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Medium-Range Convection-Allowing Ensemble Forecasts with a Variable-Resolution Global Model

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  • 1 National Center for Atmospheric Research, Boulder, Colorado
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Abstract

Two sets of global, 132-h (5.5-day), 10-member ensemble forecasts were produced with the Model for Prediction Across Scales (MPAS) for 35 cases in April and May 2017. One MPAS ensemble had a quasi-uniform 15-km mesh while the other employed a variable-resolution mesh with 3-km cell spacing over the conterminous United States (CONUS) that smoothly relaxed to 15 km over the rest of the globe. Precipitation forecasts from both MPAS ensembles were objectively verified over the central and eastern CONUS to assess the potential benefits of configuring MPAS with a 3-km mesh refinement region for medium-range forecasts. In addition, forecasts from NCEP’s operational Global Ensemble Forecast System were evaluated and served as a baseline against which to compare the experimental MPAS ensembles. The 3-km MPAS ensemble most faithfully reproduced the observed diurnal cycle of precipitation throughout the 132-h forecasts and had superior precipitation skill and reliability over the first 48 h. However, after 48 h, the three ensembles had more similar spread, reliability, and skill, and differences between probabilistic precipitation forecasts derived from the 3- and 15-km MPAS ensembles were typically statistically insignificant. Nonetheless, despite fewer benefits of increased resolution for spatial placement after 48 h, 3-km ensemble members explicitly provided potentially valuable guidance regarding convective mode throughout the 132-h forecasts while the other ensembles did not. Collectively, these results suggest both strengths and limitations of medium-range high-resolution ensemble forecasts and reveal pathways for future investigations to improve understanding of high-resolution global ensembles with variable-resolution meshes.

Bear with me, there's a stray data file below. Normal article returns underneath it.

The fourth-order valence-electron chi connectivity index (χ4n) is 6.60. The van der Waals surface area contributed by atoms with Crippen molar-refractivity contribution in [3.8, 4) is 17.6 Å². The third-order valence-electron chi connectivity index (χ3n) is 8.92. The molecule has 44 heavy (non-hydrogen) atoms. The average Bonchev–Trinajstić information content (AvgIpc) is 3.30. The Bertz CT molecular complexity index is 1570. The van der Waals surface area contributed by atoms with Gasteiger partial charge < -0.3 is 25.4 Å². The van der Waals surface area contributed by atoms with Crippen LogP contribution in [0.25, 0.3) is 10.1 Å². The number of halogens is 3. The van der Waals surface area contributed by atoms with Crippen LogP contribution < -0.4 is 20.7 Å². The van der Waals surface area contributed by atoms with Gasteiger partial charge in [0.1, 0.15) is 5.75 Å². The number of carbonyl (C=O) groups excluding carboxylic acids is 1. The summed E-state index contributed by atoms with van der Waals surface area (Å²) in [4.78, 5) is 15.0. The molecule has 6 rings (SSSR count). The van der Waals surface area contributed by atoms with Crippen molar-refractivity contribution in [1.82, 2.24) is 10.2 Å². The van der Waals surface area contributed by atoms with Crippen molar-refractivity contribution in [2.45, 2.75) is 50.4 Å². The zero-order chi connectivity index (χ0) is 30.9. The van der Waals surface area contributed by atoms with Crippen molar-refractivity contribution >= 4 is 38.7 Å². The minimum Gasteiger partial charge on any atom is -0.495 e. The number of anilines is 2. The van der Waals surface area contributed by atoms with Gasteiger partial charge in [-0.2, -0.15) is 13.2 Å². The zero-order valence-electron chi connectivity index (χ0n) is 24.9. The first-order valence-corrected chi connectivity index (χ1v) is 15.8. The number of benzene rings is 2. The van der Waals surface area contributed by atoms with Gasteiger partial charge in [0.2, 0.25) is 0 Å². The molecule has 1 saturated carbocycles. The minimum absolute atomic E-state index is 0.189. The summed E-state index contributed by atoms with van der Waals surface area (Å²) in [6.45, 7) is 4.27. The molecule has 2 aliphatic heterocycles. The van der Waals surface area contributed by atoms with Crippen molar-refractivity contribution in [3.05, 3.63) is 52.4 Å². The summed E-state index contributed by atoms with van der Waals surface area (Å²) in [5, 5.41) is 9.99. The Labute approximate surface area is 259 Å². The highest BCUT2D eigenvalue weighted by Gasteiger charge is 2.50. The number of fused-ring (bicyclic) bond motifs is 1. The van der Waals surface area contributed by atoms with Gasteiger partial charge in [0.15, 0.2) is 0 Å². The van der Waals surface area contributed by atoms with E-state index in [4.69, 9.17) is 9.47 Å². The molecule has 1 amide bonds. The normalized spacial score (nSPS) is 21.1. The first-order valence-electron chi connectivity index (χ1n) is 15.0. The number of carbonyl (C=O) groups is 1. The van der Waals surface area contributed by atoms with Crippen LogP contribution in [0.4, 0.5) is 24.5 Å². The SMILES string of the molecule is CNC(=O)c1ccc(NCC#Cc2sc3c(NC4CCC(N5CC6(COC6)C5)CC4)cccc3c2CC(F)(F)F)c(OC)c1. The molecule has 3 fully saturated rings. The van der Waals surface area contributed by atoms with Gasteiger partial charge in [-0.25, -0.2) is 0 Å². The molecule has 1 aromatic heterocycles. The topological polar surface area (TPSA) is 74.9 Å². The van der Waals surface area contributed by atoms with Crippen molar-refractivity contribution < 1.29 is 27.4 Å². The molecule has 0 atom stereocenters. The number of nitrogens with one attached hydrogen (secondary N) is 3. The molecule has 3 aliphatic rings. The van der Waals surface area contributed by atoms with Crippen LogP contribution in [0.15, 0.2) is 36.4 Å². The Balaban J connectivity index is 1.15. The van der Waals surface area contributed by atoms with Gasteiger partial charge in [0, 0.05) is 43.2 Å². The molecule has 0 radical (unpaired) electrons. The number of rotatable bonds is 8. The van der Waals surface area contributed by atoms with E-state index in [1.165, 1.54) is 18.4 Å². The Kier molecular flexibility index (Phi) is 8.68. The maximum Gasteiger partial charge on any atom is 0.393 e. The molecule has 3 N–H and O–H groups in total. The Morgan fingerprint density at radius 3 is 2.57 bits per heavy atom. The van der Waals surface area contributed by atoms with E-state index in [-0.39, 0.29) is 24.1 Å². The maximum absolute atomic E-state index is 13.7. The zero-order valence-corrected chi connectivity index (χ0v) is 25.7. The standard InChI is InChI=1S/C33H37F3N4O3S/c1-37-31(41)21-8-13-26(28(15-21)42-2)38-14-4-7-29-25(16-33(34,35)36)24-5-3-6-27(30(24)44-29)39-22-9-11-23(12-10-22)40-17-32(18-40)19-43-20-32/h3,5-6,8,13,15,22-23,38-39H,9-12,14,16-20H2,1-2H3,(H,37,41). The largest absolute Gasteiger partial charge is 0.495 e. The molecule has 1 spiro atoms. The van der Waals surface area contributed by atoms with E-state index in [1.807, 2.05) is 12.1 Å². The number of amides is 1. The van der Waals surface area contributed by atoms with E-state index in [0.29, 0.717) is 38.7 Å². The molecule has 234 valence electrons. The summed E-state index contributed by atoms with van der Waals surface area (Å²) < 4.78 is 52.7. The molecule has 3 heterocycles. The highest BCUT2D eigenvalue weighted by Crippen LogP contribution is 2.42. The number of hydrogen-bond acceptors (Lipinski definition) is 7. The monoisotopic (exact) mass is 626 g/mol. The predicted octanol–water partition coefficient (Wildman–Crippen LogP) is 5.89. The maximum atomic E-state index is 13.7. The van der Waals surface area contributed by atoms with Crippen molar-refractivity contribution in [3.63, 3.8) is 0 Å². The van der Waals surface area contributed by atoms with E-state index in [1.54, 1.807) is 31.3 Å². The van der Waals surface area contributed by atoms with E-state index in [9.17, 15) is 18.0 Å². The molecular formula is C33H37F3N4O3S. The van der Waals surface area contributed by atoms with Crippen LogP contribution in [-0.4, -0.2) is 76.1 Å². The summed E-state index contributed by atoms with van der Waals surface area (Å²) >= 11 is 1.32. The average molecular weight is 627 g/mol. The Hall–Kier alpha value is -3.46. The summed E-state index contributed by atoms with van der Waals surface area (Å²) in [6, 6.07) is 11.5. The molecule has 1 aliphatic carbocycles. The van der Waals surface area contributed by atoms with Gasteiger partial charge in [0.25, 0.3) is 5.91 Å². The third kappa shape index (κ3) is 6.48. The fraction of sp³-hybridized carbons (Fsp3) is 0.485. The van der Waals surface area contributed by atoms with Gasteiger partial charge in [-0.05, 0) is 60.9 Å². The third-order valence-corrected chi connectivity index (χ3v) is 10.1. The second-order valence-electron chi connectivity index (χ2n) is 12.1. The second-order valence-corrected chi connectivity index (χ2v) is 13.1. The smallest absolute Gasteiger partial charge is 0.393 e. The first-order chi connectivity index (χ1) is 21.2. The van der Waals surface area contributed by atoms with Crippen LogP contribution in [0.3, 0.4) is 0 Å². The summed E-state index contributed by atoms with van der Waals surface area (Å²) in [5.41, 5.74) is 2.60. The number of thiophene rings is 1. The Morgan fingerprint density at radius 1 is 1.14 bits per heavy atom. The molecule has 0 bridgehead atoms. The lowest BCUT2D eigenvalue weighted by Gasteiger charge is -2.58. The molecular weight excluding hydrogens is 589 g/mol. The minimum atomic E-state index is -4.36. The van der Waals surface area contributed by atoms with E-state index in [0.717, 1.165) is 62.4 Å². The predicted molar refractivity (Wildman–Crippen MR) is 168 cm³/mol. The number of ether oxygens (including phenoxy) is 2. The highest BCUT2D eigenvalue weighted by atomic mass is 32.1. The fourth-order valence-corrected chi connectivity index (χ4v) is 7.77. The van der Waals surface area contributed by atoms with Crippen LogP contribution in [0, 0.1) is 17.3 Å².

© 2019 American Meteorological Society. For information regarding reuse of this content and general copyright information, consult the AMS Copyright Policy (www.ametsoc.org/PUBSReuseLicenses).

Corresponding author: Craig Schwartz, schwartz@ucar.edu

Abstract

Two sets of global, 132-h (5.5-day), 10-member ensemble forecasts were produced with the Model for Prediction Across Scales (MPAS) for 35 cases in April and May 2017. One MPAS ensemble had a quasi-uniform 15-km mesh while the other employed a variable-resolution mesh with 3-km cell spacing over the conterminous United States (CONUS) that smoothly relaxed to 15 km over the rest of the globe. Precipitation forecasts from both MPAS ensembles were objectively verified over the central and eastern CONUS to assess the potential benefits of configuring MPAS with a 3-km mesh refinement region for medium-range forecasts. In addition, forecasts from NCEP’s operational Global Ensemble Forecast System were evaluated and served as a baseline against which to compare the experimental MPAS ensembles. The 3-km MPAS ensemble most faithfully reproduced the observed diurnal cycle of precipitation throughout the 132-h forecasts and had superior precipitation skill and reliability over the first 48 h. However, after 48 h, the three ensembles had more similar spread, reliability, and skill, and differences between probabilistic precipitation forecasts derived from the 3- and 15-km MPAS ensembles were typically statistically insignificant. Nonetheless, despite fewer benefits of increased resolution for spatial placement after 48 h, 3-km ensemble members explicitly provided potentially valuable guidance regarding convective mode throughout the 132-h forecasts while the other ensembles did not. Collectively, these results suggest both strengths and limitations of medium-range high-resolution ensemble forecasts and reveal pathways for future investigations to improve understanding of high-resolution global ensembles with variable-resolution meshes.

© 2019 American Meteorological Society. For information regarding reuse of this content and general copyright information, consult the AMS Copyright Policy (www.ametsoc.org/PUBSReuseLicenses).

Corresponding author: Craig Schwartz, schwartz@ucar.edu
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